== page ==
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Running a Successful Chama

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Kinuthia, a mtumba trader, dreams of owning not only a posh home but also a number of rental units. From selling second-hand body and footwear, he manages to generate a thousand shillings a day.

He realises it will take him a long time to accumulate the amount required to invest in his real estated ream. He, with other like-minded individuals, decide to form a self-help group (chama) in order to raise capital to buy land and build rental units.

He is now the proud owner of a number of rental units because of his chama.  Many people dream of having successful chamas or investment groups like Kinuthia’s but what does it take to achieve this?

Set economic standards

Before the chama is able to invest, the members must contribute and raise capital. This means that each member must have the capacity to contribute the pre-agreed amount at the pre-agreed interval.

For the chama to prosper, the disparity between the highest and lowest earning members of the group should not be too wide. This ensures that your chama is able to maximize revenue collection without making any of the members uncomfortable.

Elect officials

To ensure accountability, your chama should elect officials to manage its functions. The most important seats you should fill include chairperson, secretary and treasurer. Depending on your group’s size, you may also need appoint assistants who will act as proxies in case the primary is unavailable.

For fairness, this responsibility should rotate among members regularly, on a yearly or bi-annual basis.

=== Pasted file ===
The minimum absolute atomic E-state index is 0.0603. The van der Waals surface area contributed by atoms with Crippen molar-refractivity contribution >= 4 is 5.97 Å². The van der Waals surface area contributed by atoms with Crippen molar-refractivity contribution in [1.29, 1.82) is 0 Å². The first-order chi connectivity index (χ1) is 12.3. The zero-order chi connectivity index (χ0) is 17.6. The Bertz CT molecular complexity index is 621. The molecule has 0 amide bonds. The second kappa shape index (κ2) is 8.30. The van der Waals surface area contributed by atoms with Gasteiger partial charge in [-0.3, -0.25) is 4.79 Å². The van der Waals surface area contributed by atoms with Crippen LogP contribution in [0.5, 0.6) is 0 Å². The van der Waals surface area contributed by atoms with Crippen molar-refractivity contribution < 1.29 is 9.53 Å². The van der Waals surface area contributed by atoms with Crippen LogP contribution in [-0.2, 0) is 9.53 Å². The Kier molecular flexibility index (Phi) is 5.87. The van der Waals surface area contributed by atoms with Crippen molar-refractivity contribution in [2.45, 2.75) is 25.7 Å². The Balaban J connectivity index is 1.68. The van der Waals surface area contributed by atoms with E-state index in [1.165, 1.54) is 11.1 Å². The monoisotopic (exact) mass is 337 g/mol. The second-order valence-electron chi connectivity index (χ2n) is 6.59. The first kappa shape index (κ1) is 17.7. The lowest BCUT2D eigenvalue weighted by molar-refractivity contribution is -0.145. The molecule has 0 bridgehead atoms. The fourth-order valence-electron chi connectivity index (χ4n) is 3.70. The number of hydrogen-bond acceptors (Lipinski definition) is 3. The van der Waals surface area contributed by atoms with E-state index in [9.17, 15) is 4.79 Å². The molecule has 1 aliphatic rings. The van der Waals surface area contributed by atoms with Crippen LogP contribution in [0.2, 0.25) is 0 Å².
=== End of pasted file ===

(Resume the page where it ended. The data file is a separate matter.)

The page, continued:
Invest money collected

It is pointless to just collect money and save where you do not get real returns. In this case, that means a return that is higher than the inflation rate. If you are unsure how to go about this, invite financial and investment experts to train your chama about investments and how to ensure your money will grow.

Firms like Cytonn Investments offer such training for free, for both individuals and chamas.

Support each other

Members should not only thrive as a chama but aim to support each other’s businesses. This will not only ensure that the Chama expands, but that each individual grows as well.

Take the example of Joanna who runs an online cosmetics shop and Diana who owns a boda boda business. They both belong to the same chama. Diana can deliver cosmetics to Joanna’s clients, therefore mutually benefiting each of them.

In conclusion, any chama can be successful as long as each member is disciplined and practices teamwork. Ensuring that every chama member is educated on investment matters will go a long way.

NEXT READ >> Do You Want to Retire on a Pension or Property?

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BT Reporter
BT Reporterhttp://www.businesstoday.co.ke
editor [at] businesstoday.co.ke
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